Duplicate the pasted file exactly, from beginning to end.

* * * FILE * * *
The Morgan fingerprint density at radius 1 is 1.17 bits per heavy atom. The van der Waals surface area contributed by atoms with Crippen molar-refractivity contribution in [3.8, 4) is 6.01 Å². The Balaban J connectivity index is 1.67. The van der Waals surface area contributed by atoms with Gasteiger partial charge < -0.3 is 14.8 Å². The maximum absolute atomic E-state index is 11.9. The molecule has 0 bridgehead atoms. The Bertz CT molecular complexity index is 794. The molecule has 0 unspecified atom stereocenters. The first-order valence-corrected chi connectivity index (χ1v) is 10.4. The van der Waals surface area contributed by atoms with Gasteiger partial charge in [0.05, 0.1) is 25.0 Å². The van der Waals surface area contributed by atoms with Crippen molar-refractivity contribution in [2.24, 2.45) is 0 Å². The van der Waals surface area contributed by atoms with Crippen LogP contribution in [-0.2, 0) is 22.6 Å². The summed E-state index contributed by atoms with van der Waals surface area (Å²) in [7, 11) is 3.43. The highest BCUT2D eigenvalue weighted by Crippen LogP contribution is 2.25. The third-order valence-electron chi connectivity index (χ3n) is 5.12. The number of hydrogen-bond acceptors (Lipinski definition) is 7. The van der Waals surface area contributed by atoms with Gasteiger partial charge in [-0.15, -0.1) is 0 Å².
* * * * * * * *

The Morgan fingerprint density at radius 1 is 1.17 bits per heavy atom. The van der Waals surface area contributed by atoms with Crippen molar-refractivity contribution in [3.8, 4) is 6.01 Å². The Balaban J connectivity index is 1.67. The van der Waals surface area contributed by atoms with Gasteiger partial charge < -0.3 is 14.8 Å². The maximum absolute atomic E-state index is 11.9. The molecule has 0 bridgehead atoms. The Bertz CT molecular complexity index is 794. The molecule has 0 unspecified atom stereocenters. The first-order valence-corrected chi connectivity index (χ1v) is 10.4. The van der Waals surface area contributed by atoms with Gasteiger partial charge in [0.05, 0.1) is 25.0 Å². The van der Waals surface area contributed by atoms with Crippen molar-refractivity contribution in [2.24, 2.45) is 0 Å². The van der Waals surface area contributed by atoms with Crippen LogP contribution in [-0.2, 0) is 22.6 Å². The summed E-state index contributed by atoms with van der Waals surface area (Å²) in [7, 11) is 3.43. The highest BCUT2D eigenvalue weighted by Crippen LogP contribution is 2.25. The third-order valence-electron chi connectivity index (χ3n) is 5.12. The number of hydrogen-bond acceptors (Lipinski definition) is 7. The van der Waals surface area contributed by atoms with Gasteiger partial charge in [-0.15, -0.1) is 0 Å².